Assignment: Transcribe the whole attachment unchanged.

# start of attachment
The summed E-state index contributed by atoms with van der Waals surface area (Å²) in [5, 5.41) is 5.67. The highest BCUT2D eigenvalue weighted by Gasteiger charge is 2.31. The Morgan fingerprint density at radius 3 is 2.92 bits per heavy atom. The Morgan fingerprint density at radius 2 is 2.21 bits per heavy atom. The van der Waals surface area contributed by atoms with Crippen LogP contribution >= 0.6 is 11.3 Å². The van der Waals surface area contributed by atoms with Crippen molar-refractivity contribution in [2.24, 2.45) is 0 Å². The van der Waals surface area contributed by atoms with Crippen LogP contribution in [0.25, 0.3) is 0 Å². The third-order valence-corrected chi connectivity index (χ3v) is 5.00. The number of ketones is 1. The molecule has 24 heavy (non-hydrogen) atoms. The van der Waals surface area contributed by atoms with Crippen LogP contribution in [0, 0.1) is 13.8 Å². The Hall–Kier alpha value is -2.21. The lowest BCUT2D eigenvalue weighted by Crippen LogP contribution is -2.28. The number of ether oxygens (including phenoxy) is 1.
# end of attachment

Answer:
The summed E-state index contributed by atoms with van der Waals surface area (Å²) in [5, 5.41) is 5.67. The highest BCUT2D eigenvalue weighted by Gasteiger charge is 2.31. The Morgan fingerprint density at radius 3 is 2.92 bits per heavy atom. The Morgan fingerprint density at radius 2 is 2.21 bits per heavy atom. The van der Waals surface area contributed by atoms with Crippen LogP contribution >= 0.6 is 11.3 Å². The van der Waals surface area contributed by atoms with Crippen molar-refractivity contribution in [2.24, 2.45) is 0 Å². The van der Waals surface area contributed by atoms with Crippen LogP contribution in [0.25, 0.3) is 0 Å². The third-order valence-corrected chi connectivity index (χ3v) is 5.00. The number of ketones is 1. The molecule has 24 heavy (non-hydrogen) atoms. The van der Waals surface area contributed by atoms with Crippen LogP contribution in [0, 0.1) is 13.8 Å². The Hall–Kier alpha value is -2.21. The lowest BCUT2D eigenvalue weighted by Crippen LogP contribution is -2.28. The number of ether oxygens (including phenoxy) is 1.